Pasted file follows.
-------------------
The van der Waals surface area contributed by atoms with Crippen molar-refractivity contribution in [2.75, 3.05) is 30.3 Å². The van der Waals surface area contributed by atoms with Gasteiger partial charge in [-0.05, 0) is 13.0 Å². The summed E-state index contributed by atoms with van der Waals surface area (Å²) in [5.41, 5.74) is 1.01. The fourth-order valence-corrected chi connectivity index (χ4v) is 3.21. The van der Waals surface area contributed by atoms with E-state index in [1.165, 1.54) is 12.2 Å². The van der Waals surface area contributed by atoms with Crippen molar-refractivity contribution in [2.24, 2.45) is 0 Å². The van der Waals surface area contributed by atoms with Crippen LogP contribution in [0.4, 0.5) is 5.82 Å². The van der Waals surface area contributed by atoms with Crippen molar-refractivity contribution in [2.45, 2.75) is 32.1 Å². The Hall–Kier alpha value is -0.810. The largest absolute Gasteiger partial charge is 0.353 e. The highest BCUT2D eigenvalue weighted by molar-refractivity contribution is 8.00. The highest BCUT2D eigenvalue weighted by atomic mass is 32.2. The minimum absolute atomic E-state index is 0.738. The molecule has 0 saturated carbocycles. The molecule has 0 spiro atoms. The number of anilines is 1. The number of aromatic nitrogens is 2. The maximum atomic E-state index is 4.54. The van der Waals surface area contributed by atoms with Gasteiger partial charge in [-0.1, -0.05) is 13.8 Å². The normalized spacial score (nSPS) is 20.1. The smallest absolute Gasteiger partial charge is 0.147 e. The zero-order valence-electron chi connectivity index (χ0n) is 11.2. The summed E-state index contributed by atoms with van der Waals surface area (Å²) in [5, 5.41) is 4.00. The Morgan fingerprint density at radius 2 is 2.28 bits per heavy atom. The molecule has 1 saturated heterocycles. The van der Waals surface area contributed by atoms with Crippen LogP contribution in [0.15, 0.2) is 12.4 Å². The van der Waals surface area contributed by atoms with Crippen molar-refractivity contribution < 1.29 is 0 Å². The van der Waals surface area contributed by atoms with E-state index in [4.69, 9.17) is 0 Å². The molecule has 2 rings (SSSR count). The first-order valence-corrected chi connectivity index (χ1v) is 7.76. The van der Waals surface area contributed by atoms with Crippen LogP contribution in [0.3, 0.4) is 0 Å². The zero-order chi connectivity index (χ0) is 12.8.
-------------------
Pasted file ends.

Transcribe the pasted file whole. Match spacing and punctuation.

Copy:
The van der Waals surface area contributed by atoms with Crippen molar-refractivity contribution in [2.75, 3.05) is 30.3 Å². The van der Waals surface area contributed by atoms with Gasteiger partial charge in [-0.05, 0) is 13.0 Å². The summed E-state index contributed by atoms with van der Waals surface area (Å²) in [5.41, 5.74) is 1.01. The fourth-order valence-corrected chi connectivity index (χ4v) is 3.21. The van der Waals surface area contributed by atoms with E-state index in [1.165, 1.54) is 12.2 Å². The van der Waals surface area contributed by atoms with Crippen molar-refractivity contribution in [2.24, 2.45) is 0 Å². The van der Waals surface area contributed by atoms with Crippen LogP contribution in [0.4, 0.5) is 5.82 Å². The van der Waals surface area contributed by atoms with Crippen molar-refractivity contribution in [2.45, 2.75) is 32.1 Å². The Hall–Kier alpha value is -0.810. The largest absolute Gasteiger partial charge is 0.353 e. The highest BCUT2D eigenvalue weighted by molar-refractivity contribution is 8.00. The highest BCUT2D eigenvalue weighted by atomic mass is 32.2. The minimum absolute atomic E-state index is 0.738. The molecule has 0 saturated carbocycles. The molecule has 0 spiro atoms. The number of anilines is 1. The number of aromatic nitrogens is 2. The maximum atomic E-state index is 4.54. The van der Waals surface area contributed by atoms with Gasteiger partial charge in [-0.1, -0.05) is 13.8 Å². The normalized spacial score (nSPS) is 20.1. The smallest absolute Gasteiger partial charge is 0.147 e. The zero-order valence-electron chi connectivity index (χ0n) is 11.2. The summed E-state index contributed by atoms with van der Waals surface area (Å²) in [5, 5.41) is 4.00. The Morgan fingerprint density at radius 2 is 2.28 bits per heavy atom. The molecule has 1 saturated heterocycles. The van der Waals surface area contributed by atoms with Crippen LogP contribution in [0.15, 0.2) is 12.4 Å². The van der Waals surface area contributed by atoms with Crippen molar-refractivity contribution < 1.29 is 0 Å². The van der Waals surface area contributed by atoms with E-state index in [4.69, 9.17) is 0 Å². The molecule has 2 rings (SSSR count). The first-order valence-corrected chi connectivity index (χ1v) is 7.76. The van der Waals surface area contributed by atoms with Crippen LogP contribution in [0.3, 0.4) is 0 Å². The zero-order chi connectivity index (χ0) is 12.8.